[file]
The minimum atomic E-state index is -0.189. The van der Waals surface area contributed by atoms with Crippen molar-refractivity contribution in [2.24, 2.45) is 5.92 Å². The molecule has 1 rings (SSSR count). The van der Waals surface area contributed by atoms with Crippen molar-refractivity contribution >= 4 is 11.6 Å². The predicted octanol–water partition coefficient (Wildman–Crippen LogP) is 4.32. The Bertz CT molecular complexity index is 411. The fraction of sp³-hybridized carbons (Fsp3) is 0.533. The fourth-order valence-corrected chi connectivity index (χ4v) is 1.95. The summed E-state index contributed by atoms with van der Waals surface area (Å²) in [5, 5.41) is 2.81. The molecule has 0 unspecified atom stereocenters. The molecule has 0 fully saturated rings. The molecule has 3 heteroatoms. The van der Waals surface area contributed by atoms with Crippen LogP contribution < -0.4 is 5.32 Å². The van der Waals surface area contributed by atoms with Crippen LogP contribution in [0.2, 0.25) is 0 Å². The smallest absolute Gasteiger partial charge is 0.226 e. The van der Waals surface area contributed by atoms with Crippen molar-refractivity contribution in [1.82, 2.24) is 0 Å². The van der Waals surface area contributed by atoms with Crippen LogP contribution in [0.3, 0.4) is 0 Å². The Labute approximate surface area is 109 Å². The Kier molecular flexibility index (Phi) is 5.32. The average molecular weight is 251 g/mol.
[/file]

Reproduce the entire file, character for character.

The minimum atomic E-state index is -0.189. The van der Waals surface area contributed by atoms with Crippen molar-refractivity contribution in [2.24, 2.45) is 5.92 Å². The molecule has 1 rings (SSSR count). The van der Waals surface area contributed by atoms with Crippen molar-refractivity contribution >= 4 is 11.6 Å². The predicted octanol–water partition coefficient (Wildman–Crippen LogP) is 4.32. The Bertz CT molecular complexity index is 411. The fraction of sp³-hybridized carbons (Fsp3) is 0.533. The fourth-order valence-corrected chi connectivity index (χ4v) is 1.95. The summed E-state index contributed by atoms with van der Waals surface area (Å²) in [5, 5.41) is 2.81. The molecule has 0 unspecified atom stereocenters. The molecule has 0 fully saturated rings. The molecule has 3 heteroatoms. The van der Waals surface area contributed by atoms with Crippen LogP contribution < -0.4 is 5.32 Å². The van der Waals surface area contributed by atoms with Crippen LogP contribution in [0.2, 0.25) is 0 Å². The smallest absolute Gasteiger partial charge is 0.226 e. The van der Waals surface area contributed by atoms with Crippen molar-refractivity contribution in [1.82, 2.24) is 0 Å². The van der Waals surface area contributed by atoms with Crippen LogP contribution in [0.3, 0.4) is 0 Å². The Labute approximate surface area is 109 Å². The Kier molecular flexibility index (Phi) is 5.32. The average molecular weight is 251 g/mol.